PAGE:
Photography, The Cork Board

The land of spaghetti westerns

So, as promised, some pictures of the holiday in “Spaghetti western” land. These are not particularly artistic but give you a flavour of the countryside around Almeria. In 1964 this area was used as the setting for “A Fistful of Dollars” and for several more spaghetti westerns after that. There is even a cine-tour of the locations involved. So, while you read on, play this.

The land and the mountains are desert-like in many areas though in Spring the land is fertile and green.

Almeria is a province within the autonomous community (region) of Andalusia in southern Spain and is the beneficiary of a rich and varied history. The name, Andalusia, traces back to the Arabic language and is the obvious evidence of a history of Muslim cultural influence.

A derelict chapel in the middle of nowhere. Used for a bank robbery scene, apparently.

Cactii, cactii, everywhere.

The area has remained a poorer part of Spain, economically, though it’s prevalent role in market gardening has been key to the growth in the region as Europe clamours for fresh salad for it’s table. Several of the plains in the region are now seas of plastic sheeting – vast incubators for fresh leaves. But that said, it is a beautiful area, and people have to earn a living !

There is some stunning coastline.
The beach at Las Negras

Nijar is a large village in the hills above San Jose. Fi and I first visited here 15 years ago and I took this self same shot on film (in those days). I knew where to find the staircase and wanted to see if I could replicate the shot for the digital age. Hadn’t changed a bit.

Stairway in Nijar

Many of Spain’s regions have a strong cultural identity and Andalusia is no different since, I would suggest, it’s main cultural export is flamenco.

I was reading Paul Preston’s book on the Spanish Civil War whilst being here. The heat, the dust, the desert landscape, the history, clearly got into my skin.

Hats off to rugged Spain – till the next time.Adios. (shuffles off whistling Ennio Morricone).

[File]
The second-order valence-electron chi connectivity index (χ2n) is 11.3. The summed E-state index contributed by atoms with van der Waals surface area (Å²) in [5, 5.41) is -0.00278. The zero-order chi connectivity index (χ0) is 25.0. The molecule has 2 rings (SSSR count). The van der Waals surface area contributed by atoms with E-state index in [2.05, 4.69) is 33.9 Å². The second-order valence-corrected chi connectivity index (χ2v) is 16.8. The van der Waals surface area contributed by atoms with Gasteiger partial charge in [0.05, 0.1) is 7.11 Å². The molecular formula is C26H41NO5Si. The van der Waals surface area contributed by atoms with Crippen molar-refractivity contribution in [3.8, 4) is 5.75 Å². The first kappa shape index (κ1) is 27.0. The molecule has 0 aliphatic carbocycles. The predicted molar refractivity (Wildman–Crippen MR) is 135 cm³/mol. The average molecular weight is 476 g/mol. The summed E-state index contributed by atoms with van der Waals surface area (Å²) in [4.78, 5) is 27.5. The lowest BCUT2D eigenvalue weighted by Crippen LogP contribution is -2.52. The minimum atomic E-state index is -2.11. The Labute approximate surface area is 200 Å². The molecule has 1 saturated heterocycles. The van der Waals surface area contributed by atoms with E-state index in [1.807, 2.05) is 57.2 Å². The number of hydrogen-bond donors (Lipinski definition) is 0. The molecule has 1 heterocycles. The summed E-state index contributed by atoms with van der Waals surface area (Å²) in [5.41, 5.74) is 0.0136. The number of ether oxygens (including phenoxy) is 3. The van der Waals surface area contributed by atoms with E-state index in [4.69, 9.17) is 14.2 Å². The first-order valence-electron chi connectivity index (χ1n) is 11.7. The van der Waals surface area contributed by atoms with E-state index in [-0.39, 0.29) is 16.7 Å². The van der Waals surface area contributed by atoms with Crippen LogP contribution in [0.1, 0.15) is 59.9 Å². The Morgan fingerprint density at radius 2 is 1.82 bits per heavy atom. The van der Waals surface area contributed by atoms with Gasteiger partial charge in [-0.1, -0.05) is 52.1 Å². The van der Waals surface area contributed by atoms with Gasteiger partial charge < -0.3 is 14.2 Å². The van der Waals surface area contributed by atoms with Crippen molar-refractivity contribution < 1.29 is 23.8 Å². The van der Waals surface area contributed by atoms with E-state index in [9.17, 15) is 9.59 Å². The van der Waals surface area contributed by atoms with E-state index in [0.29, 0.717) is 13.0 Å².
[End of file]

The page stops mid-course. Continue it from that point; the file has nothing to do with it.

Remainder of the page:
8 thoughts on “The land of spaghetti westerns”

  1. It’s amazing how much this part of Spain actually resembles New Mexico – where, at least, The Good, The Bad, and The Ugly, was set. Except for the coastline, of course. Our largest bodies of water are mere ponds… the mighty Rio Grande doesn’t actually get mighty until it rolls into Texas… but don’t let the Texicans know that.

    Beautiful photos. I especially like the shot of the staircase in Nijar. Would love to see this area someday!

    – Margaret

    1. Hey Margaret, thanks for dropping by and leaving your comment. It’s lovely to see some new faces around here. I love this part of Spain – so wild in parts and civilised in clusters. I’m drawn to what feels like semi-desert and the silence. The imagination wanders uncontrolled.
      I’ve also checked out your gang. Good stuff. I’ll be back. (Sorry, that’s Arnie, isn’t it – not Clint).

  2. How cool! I grew up on the spaghetti westerns and to see these photos in such clarity evokes nostalgia and jealousy — i want to go!
    Playing the music as i read also added a sense of place to this all, heck; i think it was clever and i really enjoyed it 🙂 thanks for rescuing me from this cold NYC day and bringing me Spain, if only for a minute.

  3. I loved those spegetti westerns…they were great. The landscape is quite similiar to many places in the US Southwest. In fact many of the old John Wayne westerns were made near me and many others too. Butch Cassidy and the Sundance Kid with Paul Newman and Robert Redford were made here in Utah. Sundance is just North of me, 5 miles west are the Ghost town remains of a railroad company store that Butch robbed.
    Love your photos!

    1. I would love to see those places you mention. I guess the films were made in Spain because it is so similar in landscape(and maybe it was cheaper in the end) . They do have great atmosphere, don’t they. In fact, we went out and bought “Fistful of Dollars” dvd when we came back just to re-live. 🙂

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